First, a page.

Matters are more complex in the Middle East, but no more reassuring. The breakup of the Ottoman Empire led to the creation of modern Turkey as a genuine nation-state. While Kemal Atatürk was necessary for this achievement, he was not sufficient. Turkey could emerge as a nation-state only because it already existed as a nation, with a common language, a vestigial territory, and a prepolitical loyalty founded on the long experience of empire. Nationalities had begun to emerge in other areas of the empire through the monarchical claims of local emirs and khedives, and through the slow emergence of territorial boundaries along historic lines of force.
Thus, Lebanon--the mountainous region shared by Maronite and Druze in a continuing history of defiance towards the Sultan--had considerable claim to independence long before this was granted by the Western powers in their breakup of the region. Egypt too, since the days of Muhammad Ali, had taken advantage of French and British competition to shape its identity as a nation, ready for independence as soon as the empire should withdraw. And Morocco was already an independent kingdom when the French took charge of it in the early years of the twentieth century.
Nevertheless, those embryonic nations have failed to achieve what Turkey has achieved, which is enduring legal order and democratic government. And without the vigilant presence of the Turkish army, and the continuing efforts against Kurdish irredentism, the democratic order in Turkey would probably not endure for long. In particular, it has depended until now on an enforced secularization, which has involved not merely excluding the 'ulema from power and denying them a place in state institutions and schools, but also outlawing Islamic dress and Islamic marital customs. Turkish law is itself a European import, and in this it established a pattern that has been followed throughout the region, with new civil and criminal codes being adopted and adapted from French, German, and Belgian sources in the hope of achieving the kind of jurisdiction that puts secular above religious authority as the source of legal order.
And here begins the trouble that culminated in the war against Iraq, which was not a war against Iraq at all. Indeed, the Bush Administration tried to represent it as a war for Iraq, on behalf of the Iraqi people, and against the tyrant who had usurped their national rights. Both descriptions are wrong. It was a war neither for nor against Iraq, since in a very real sense Iraq does not exist.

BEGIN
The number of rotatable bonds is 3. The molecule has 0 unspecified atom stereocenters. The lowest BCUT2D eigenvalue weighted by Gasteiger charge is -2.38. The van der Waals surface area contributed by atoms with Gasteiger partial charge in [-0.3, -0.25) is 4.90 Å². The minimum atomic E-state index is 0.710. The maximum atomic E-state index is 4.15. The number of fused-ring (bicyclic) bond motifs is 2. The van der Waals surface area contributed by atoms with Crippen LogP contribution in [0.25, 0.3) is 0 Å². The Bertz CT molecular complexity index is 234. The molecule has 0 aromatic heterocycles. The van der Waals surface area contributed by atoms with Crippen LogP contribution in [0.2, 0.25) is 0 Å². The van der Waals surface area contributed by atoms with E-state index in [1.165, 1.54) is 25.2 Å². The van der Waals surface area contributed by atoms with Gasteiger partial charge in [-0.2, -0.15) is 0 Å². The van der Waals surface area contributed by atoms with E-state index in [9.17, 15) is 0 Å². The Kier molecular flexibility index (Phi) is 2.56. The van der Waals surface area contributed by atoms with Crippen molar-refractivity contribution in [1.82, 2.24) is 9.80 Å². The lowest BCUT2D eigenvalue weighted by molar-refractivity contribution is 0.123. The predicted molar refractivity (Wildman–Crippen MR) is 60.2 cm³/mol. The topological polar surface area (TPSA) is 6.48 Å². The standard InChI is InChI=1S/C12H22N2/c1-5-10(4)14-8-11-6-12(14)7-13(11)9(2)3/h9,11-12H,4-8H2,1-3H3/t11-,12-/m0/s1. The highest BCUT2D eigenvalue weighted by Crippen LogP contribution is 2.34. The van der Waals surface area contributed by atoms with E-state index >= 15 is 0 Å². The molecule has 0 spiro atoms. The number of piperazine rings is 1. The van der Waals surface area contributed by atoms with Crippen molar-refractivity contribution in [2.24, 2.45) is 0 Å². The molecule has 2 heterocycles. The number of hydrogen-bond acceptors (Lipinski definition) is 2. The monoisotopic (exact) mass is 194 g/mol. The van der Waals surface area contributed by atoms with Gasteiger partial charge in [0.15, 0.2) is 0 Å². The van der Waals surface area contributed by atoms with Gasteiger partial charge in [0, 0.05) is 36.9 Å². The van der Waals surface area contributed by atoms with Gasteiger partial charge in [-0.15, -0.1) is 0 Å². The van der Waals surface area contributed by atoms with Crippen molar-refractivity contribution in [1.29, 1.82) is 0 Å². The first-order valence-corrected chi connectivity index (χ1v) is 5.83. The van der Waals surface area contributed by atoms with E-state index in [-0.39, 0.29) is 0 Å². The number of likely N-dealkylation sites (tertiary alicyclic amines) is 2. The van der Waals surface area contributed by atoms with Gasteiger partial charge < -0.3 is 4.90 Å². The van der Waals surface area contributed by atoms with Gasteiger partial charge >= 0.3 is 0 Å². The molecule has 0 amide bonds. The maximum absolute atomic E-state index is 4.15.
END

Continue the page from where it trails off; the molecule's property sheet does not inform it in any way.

Iraq is a purely legal entity created by the division of the Ottoman Empire--a division carried out by two adventurous diplomats, one French and one British, in the wake of the First World War. Lines drawn across the map in the interests of the two Western powers grouped together, under an imported Hashemite grandee, who was henceforth to be known as king of Iraq, the Kurdish-speaking and sectarian peoples from the Eastern borders of Turkey with the peoples of the Tigris and Euphrates basin, who were Arabic speakers, the majority being Shi'ites who had been neither recognized by the Ottomans as a legitimate religious sect nor granted any share in the traditional forms of government.
Like other artificial states generated under the Sykes-Picot accords, Iraq contained substantial Christian and Jewish minorities, Kurdish Sufis, and survivals of the various Islamic sects such as the Druze who had buried their heresies in mumbo-jumbo, the better to protect them. None of the people thus grouped together had any conception of allegiance to a single nation-state, still less to a single monarch who, in the nature of the case, was bound to give precedence to his own tribe, his own sect, and his own circle of cronies in enjoying the unexpected gift of a vast and oil-rich region.